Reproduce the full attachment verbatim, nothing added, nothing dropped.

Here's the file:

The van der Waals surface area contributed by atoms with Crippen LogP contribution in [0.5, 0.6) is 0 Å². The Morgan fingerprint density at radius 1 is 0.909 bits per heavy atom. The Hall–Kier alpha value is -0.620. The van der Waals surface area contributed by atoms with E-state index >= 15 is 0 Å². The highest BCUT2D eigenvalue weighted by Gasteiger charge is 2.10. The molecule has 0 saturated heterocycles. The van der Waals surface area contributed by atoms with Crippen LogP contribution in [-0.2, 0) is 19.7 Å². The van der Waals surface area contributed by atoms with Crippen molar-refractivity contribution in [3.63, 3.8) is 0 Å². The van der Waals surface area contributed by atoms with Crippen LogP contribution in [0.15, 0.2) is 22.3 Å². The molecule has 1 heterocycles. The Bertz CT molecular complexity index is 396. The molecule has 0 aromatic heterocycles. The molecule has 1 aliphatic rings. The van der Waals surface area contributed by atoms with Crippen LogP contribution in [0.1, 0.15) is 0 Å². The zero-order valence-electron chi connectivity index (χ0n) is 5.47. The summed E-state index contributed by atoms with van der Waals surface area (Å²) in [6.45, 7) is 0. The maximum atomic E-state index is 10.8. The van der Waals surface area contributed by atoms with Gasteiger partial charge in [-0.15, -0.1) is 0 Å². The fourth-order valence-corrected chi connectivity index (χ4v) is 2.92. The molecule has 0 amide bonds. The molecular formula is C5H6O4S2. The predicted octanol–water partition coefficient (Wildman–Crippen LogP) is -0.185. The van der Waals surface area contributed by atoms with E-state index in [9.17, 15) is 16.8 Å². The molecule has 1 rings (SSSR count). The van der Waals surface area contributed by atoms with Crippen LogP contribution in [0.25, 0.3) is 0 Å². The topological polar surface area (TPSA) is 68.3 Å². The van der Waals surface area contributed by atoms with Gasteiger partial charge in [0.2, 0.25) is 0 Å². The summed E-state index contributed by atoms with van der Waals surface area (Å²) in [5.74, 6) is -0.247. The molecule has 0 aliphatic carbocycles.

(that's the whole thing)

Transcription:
The van der Waals surface area contributed by atoms with Crippen LogP contribution in [0.5, 0.6) is 0 Å². The Morgan fingerprint density at radius 1 is 0.909 bits per heavy atom. The Hall–Kier alpha value is -0.620. The van der Waals surface area contributed by atoms with E-state index >= 15 is 0 Å². The highest BCUT2D eigenvalue weighted by Gasteiger charge is 2.10. The molecule has 0 saturated heterocycles. The van der Waals surface area contributed by atoms with Crippen LogP contribution in [-0.2, 0) is 19.7 Å². The van der Waals surface area contributed by atoms with Crippen molar-refractivity contribution in [3.63, 3.8) is 0 Å². The van der Waals surface area contributed by atoms with Crippen LogP contribution in [0.15, 0.2) is 22.3 Å². The molecule has 1 heterocycles. The Bertz CT molecular complexity index is 396. The molecule has 0 aromatic heterocycles. The molecule has 1 aliphatic rings. The van der Waals surface area contributed by atoms with Crippen LogP contribution in [0.1, 0.15) is 0 Å². The zero-order valence-electron chi connectivity index (χ0n) is 5.47. The summed E-state index contributed by atoms with van der Waals surface area (Å²) in [6.45, 7) is 0. The maximum atomic E-state index is 10.8. The van der Waals surface area contributed by atoms with Gasteiger partial charge in [-0.15, -0.1) is 0 Å². The fourth-order valence-corrected chi connectivity index (χ4v) is 2.92. The molecule has 0 amide bonds. The molecular formula is C5H6O4S2. The predicted octanol–water partition coefficient (Wildman–Crippen LogP) is -0.185. The van der Waals surface area contributed by atoms with E-state index in [9.17, 15) is 16.8 Å². The molecule has 1 rings (SSSR count). The van der Waals surface area contributed by atoms with Crippen LogP contribution in [0.25, 0.3) is 0 Å². The topological polar surface area (TPSA) is 68.3 Å². The van der Waals surface area contributed by atoms with Gasteiger partial charge in [0.2, 0.25) is 0 Å². The summed E-state index contributed by atoms with van der Waals surface area (Å²) in [5.74, 6) is -0.247. The molecule has 0 aliphatic carbocycles.